Spring 2003,
Volume 24, Number 1

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Image of Norma Mickelson Leading the way
By Marianne Scott
Photography by Rob Kruyt

Norma Mickelson found better methods to teach kids to read and helped change the way the university treats women. Near the end of her chancellorship, reflections on an educated life.

When Norma Mickelson completes her second and final term as university chancellor at the end of 2002 she will have given the ceremonial tap on the shoulder to more than 20,000 UVic graduates. For her, the convocation ceremony is the best part of the chancellor’s job. “Graduations are happy times,” says Mickelson. “Students have such a sense of accomplishment. I always attend the receptions afterwards and have witnessed so many poignant moments. I met a couple who’d flown from Singapore to attend their daughter’s graduation, the first family member to complete university. Tears flowed as they expressed their pride.”

UVic’s eighth chancellor—first elected in 1996—has spent nearly half of her life in association with the university. Born in Victoria, Mickelson learned the value of education at home. “During the Depression, my dad was unemployed for seven years. I decided to quit school to help earn income. But my dad was adamant. ‘I don’t care if we starve first,’ he told me. ‘You’re finishing your education.’”

That edict shaped Mickelson’s life. After attending Victoria College, she taught elementary school from 1945–66. In the early 1960s, she finished her BEd at UBC before receiving her master’s from UVic and her doctorate in educational psychology from the University of Washington.

She specialized in reading and language acquisition, subjects that still stir her passion. “I’ve always focused on how children learn to read, on how kids use language to express themselves and determine who they are, and on finding ways of helping those with reading difficulties.” Mickelson fought hard to change teaching techniques that labeled, discouraged and demeaned children. She became a reading expert who published more than 140 scholarly articles and a book, gave countless workshops and conference presentations in North America, Australia, Europe and Asia, and prepared a series of popular video courses. All her work focused on providing teachers with the tools to teach reading in an encouraging and supportive manner. If some women today believe we no longer need to worry much about women’s rights, it’s because we fought for them.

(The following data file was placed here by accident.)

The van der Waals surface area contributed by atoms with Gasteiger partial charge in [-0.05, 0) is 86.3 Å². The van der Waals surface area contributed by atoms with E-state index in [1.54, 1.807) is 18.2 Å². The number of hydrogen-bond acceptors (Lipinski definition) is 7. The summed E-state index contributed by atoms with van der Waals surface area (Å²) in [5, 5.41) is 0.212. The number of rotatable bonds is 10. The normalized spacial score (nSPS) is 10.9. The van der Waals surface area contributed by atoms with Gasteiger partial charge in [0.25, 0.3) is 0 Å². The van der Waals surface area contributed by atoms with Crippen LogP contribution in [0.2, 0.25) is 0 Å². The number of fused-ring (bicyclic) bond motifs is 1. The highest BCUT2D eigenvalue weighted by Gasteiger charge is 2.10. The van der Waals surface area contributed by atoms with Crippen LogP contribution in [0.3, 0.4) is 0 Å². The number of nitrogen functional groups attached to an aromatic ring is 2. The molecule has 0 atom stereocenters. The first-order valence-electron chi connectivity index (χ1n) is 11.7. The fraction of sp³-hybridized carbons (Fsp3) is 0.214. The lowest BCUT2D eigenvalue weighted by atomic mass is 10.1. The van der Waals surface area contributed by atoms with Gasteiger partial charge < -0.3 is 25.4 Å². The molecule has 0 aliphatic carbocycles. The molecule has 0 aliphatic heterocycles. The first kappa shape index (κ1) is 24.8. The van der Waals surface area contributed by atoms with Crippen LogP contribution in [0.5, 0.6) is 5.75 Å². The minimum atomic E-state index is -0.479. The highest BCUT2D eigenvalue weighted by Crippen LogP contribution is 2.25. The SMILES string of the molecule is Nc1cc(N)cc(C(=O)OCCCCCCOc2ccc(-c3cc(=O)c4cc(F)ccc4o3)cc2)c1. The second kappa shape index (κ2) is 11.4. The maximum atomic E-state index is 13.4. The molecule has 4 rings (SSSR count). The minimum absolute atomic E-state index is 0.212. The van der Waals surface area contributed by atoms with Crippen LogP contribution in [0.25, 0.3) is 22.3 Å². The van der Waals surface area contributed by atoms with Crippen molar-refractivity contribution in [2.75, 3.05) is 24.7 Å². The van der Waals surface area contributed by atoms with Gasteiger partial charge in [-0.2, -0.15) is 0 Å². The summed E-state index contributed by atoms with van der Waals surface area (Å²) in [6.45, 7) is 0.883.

A trailblazer, Mickelson achieved a series of firsts: she was the first female academic dean (Faculty of Education) at a major Canadian university and the first woman president of the UVic Faculty Association. She became the university’s first advisor on equity issues. And she’s UVic’s first female chancellor—the titular head of the university who confers degrees, chairs convocation, and is a member of senate and the board of governors.

She’s modest about her accomplishments. “It was mostly timing. Literacy and reading skills were in vogue in the ’70s. And when I joined the Faculty of Education, my colleagues gave me great advice. ‘Concentrate on good teaching and get your research in order.’ Education Dean George Peterson asked me to be his associate dean so I learned about administration. George also gave me his recruiting philosophy. ‘Norma,’ he told me, ‘sign up the best people you can—even if they’re better than you—and then get out of the way and let them do the job.’ That certainly has worked for me.”

Mickelson also cites timing when discussing her ground-breaking gender equity work. “Equity was a hot issue in the ’80s and I had a mandate to review how women were treated at UVic. We started with language. Everything was ‘he’ and ‘his.’ We introduced gender-neutral words, but it was hard going. Many strongly opposed using inclusive language. But a group of accomplished women helped me raise consciousness about these issues. We also insisted women should be asked the same questions as men during interviews. And we pointed out that the résumés of women scholars might have gaps not because they lost interest, but because they took time to raise children.” Mickelson left her academic work for most of six years when her own son and daughter were small. She was able to return to full-time teaching only because her husband Harvey shared child-raising duties and the children’s grandmothers pitched in regularly.

The equity work was the most challenging of her career, and it brought rewards. “We changed many practices women now take for granted,” she says. “If some women today believe we no longer need to worry much about women’s rights, it’s because we fought for them.”

Social Work Professor Barbara Whittington, who was in the equity trenches with Mickelson, says the university may never know the complete impact the chancellor has had behind the scenes. “Norma saved people’s careers. She righted wrongs. She did it in confidence, quietly. She’s been the first to do many things at UVic, but she made sure she wasn’t the last.”

Those equity battles led to one of many honours bestowed on her. In 1991, she received the first Sarah Shorten Award, recognizing her commitment to the advancement of women in Canadian universities. She was a given the Victoria Women of Distinction Lifetime Achievement Award in 1998. She’s a recipient of both the Order of Canada and the Order of British Columbia. And the alumni association named her one of UVic’s Distinguished Alumni.

“I’ve seen the university grow from a college without a campus into a world-class university,” Mickelson says. “But it’s remained a manageable size, a personal place, a great place for students. My years here gave me a chance to serve students—to serve education. I could not have had a better opportunity.”

Marianne Scott is a Victoria writer and regular Torch contributor

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